As eviction moratoriums continue to expand, landlords are left holding the bill

A landlord tells True North Reports that the current lockdown-economy, and the rules that come with it, are hindering landlords’ ability to collect rent and maintain their properties.

As announced last month, the U.S. Department of Agriculture is extending its foreclosure and eviction moratorium for its Single-Family Housing Direct Loan Program through June. The development comes as restrictions on the economy are putting tenants out of work, making it hard for them to pay monthly rent.

“I’ve got several tenants that can’t or won’t pay the rent — they get behind and, you know, you try to work with them but it’s difficult,” Lawrence Hamel, a former Vermont House Caledonia-2 candidate, told True North in a recent interview.

Hamel is the current owner of two buildings on Mainstreet in Hardwick, both from the 1870s. He said that rent can be difficult to collect.

Wikimedia Commons/Jd4508

TOO MUCH COST TO LIVE?: Vermonters struggle to pay rent during the current economic crisis, and that has landlords scrambling to keep up with bills.

“If they can’t pay the rent or won’t pay the rent, and they know that there’s nothing you can do about it, there’s no real incentive for them to try,” he said.

He said even some of his commercial tenants are having trouble.

“I’ve had people have to leave, or they get behind in the rent because they can’t see patients or clients or they can’t do their work,” Hamel said.

Some aid has come from Vermont. In July 2020, the Vermont State Housing Authority and Vermont Housing Finance Agency put $25 million of federal coronavirus money into assistance for landlords.

Tyler Maas, program manager for the Vermont State Housing Authority, said the state is aware of the cascading effect and is trying to help property owners.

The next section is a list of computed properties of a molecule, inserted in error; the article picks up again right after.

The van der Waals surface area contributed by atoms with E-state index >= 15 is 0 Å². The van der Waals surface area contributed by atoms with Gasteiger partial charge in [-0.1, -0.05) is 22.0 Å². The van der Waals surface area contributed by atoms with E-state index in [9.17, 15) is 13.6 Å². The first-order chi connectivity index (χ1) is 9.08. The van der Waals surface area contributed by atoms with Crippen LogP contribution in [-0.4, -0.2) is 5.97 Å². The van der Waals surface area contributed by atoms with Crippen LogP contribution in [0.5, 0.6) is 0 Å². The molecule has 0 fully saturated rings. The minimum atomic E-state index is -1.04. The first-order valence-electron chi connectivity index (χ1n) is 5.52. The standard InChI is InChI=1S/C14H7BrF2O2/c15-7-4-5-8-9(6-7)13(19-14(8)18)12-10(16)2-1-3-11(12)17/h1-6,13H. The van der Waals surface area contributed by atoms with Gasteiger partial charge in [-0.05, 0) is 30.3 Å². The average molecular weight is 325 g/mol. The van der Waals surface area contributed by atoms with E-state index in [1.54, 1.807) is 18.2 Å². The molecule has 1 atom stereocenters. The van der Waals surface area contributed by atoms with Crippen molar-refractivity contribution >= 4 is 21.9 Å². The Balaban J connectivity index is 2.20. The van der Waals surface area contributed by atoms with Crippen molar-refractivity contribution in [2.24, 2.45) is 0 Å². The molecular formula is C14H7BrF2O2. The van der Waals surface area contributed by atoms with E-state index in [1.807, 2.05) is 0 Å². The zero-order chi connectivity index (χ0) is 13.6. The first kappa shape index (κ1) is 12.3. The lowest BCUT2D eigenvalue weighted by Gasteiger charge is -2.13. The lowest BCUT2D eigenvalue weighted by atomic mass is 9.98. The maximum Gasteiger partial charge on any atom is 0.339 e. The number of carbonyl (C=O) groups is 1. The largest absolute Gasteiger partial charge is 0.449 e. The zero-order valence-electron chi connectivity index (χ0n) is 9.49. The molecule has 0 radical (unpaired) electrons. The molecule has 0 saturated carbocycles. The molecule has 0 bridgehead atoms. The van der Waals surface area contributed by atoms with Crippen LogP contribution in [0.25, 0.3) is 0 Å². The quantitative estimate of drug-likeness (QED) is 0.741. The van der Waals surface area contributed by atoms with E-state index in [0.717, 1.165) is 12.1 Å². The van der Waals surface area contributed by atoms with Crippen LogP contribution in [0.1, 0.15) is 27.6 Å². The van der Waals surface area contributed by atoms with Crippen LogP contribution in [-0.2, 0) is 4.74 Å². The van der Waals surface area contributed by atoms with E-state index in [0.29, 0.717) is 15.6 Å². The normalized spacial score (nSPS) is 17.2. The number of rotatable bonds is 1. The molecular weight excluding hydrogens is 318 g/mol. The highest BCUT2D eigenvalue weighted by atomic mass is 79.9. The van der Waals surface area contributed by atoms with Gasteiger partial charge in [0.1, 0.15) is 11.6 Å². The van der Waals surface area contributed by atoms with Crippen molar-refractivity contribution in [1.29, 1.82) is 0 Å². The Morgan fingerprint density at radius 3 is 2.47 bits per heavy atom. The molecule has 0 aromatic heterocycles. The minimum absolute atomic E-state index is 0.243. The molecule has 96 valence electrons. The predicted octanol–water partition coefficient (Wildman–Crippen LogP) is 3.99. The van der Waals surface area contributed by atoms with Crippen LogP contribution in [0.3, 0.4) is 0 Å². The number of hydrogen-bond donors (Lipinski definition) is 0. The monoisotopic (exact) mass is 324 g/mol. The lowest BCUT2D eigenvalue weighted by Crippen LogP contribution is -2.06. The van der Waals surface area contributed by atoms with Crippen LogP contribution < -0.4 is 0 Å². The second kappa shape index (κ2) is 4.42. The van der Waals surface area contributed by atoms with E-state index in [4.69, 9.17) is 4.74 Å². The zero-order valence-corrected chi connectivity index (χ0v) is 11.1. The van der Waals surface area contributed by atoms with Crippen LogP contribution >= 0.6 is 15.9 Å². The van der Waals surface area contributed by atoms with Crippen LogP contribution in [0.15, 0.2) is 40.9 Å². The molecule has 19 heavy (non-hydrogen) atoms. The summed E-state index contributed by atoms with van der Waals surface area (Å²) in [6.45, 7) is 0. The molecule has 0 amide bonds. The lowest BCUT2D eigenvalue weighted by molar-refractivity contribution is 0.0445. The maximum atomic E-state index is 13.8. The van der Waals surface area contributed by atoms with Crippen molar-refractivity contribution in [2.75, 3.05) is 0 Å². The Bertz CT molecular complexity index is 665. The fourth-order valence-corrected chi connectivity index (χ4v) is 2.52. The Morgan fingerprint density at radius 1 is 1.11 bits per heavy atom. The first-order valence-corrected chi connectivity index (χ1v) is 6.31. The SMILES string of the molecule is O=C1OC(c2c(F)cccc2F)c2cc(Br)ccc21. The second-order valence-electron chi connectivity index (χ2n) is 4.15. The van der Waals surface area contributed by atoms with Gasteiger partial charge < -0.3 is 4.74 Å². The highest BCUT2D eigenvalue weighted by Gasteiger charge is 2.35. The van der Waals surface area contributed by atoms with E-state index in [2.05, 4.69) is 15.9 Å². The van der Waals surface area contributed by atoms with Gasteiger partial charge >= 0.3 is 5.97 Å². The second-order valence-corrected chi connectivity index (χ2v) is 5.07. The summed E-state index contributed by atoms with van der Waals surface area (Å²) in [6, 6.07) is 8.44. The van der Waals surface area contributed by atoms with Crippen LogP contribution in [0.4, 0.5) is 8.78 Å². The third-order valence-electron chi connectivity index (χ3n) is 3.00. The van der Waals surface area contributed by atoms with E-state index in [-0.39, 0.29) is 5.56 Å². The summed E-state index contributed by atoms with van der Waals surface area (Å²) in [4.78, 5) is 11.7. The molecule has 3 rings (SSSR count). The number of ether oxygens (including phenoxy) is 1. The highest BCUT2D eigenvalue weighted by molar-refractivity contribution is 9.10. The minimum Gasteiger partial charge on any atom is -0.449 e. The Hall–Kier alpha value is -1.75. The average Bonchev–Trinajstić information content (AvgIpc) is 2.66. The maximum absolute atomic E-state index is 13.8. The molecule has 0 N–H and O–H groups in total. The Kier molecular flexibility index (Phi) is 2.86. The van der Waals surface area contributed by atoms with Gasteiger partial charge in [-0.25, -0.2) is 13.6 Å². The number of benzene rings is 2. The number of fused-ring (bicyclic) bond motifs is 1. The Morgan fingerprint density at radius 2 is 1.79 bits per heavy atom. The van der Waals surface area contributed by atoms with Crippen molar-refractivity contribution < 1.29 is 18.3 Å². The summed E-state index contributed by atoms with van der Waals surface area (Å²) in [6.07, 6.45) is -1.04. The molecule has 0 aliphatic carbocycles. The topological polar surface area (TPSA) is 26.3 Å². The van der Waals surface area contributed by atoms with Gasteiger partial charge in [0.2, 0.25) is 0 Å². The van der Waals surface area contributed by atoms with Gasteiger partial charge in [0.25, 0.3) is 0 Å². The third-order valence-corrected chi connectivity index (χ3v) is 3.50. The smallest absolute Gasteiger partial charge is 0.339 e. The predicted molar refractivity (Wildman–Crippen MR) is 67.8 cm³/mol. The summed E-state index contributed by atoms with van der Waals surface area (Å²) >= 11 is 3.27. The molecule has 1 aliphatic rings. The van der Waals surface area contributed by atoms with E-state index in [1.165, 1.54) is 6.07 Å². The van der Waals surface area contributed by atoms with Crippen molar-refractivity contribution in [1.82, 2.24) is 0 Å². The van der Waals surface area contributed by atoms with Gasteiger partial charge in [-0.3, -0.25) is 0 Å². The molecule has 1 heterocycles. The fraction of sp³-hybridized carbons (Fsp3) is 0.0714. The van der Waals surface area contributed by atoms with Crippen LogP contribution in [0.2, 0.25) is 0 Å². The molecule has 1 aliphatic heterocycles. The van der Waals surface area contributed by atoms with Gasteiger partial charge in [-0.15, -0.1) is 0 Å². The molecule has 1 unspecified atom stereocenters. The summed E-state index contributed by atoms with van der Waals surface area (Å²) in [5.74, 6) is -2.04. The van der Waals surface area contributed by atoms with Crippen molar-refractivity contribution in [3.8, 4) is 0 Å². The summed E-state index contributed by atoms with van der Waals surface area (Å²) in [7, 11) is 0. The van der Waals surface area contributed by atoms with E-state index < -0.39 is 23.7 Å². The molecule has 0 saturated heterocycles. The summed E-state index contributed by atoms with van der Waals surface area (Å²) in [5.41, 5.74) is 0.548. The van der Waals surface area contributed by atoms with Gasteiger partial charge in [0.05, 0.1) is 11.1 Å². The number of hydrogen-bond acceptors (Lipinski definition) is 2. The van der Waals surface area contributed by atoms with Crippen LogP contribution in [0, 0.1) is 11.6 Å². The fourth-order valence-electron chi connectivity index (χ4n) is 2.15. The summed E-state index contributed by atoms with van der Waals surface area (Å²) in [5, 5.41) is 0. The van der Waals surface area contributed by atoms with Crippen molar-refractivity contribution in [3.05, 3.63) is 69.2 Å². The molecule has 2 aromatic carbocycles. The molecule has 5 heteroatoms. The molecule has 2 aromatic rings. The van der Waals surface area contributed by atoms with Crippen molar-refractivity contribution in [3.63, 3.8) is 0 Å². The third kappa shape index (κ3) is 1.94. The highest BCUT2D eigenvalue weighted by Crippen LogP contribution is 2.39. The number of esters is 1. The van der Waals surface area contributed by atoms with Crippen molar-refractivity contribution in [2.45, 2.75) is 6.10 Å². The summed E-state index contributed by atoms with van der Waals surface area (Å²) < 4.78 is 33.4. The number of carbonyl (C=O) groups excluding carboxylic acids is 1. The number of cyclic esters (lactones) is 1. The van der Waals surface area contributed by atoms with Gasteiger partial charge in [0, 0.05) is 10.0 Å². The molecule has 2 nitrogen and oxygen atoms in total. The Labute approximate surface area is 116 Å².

“We got out about $22 million in back rent assistance to landlords in Vermont,” he said. “We assisted about 2,000 landlords.”

Maas said it’s difficult to make them whole again, but they do the best they can.

“We were able to make many of them whole. There were certain guidelines we had a follow due to funding, but many landlords were made whole on the back,” he said. “Some required more documentation, and if everything was provided in order then we were able to make the payments.”

For the moment, they are in between programs. The state has received federal funds for another program, but is waiting on additional guidance from the U.S. Treasury on how it should be used.

There has been a moratorium on evictions and foreclosures in Vermont since the early months of the lockdowns. The moratoriums were provisions of the federal CARES Act, the Vermont Judiciary’s Emergency Rules, and a state law S.333.

The CARES Act prevented foreclosures on any federally backed mortgages since March 18, 2020, but this protection has recently expired. Other protections continue, including Fannie Mae and Freddie Mac extended the eviction bans. The Federal Housing Authority and Veterans Affairs extended their bans to at least March 31.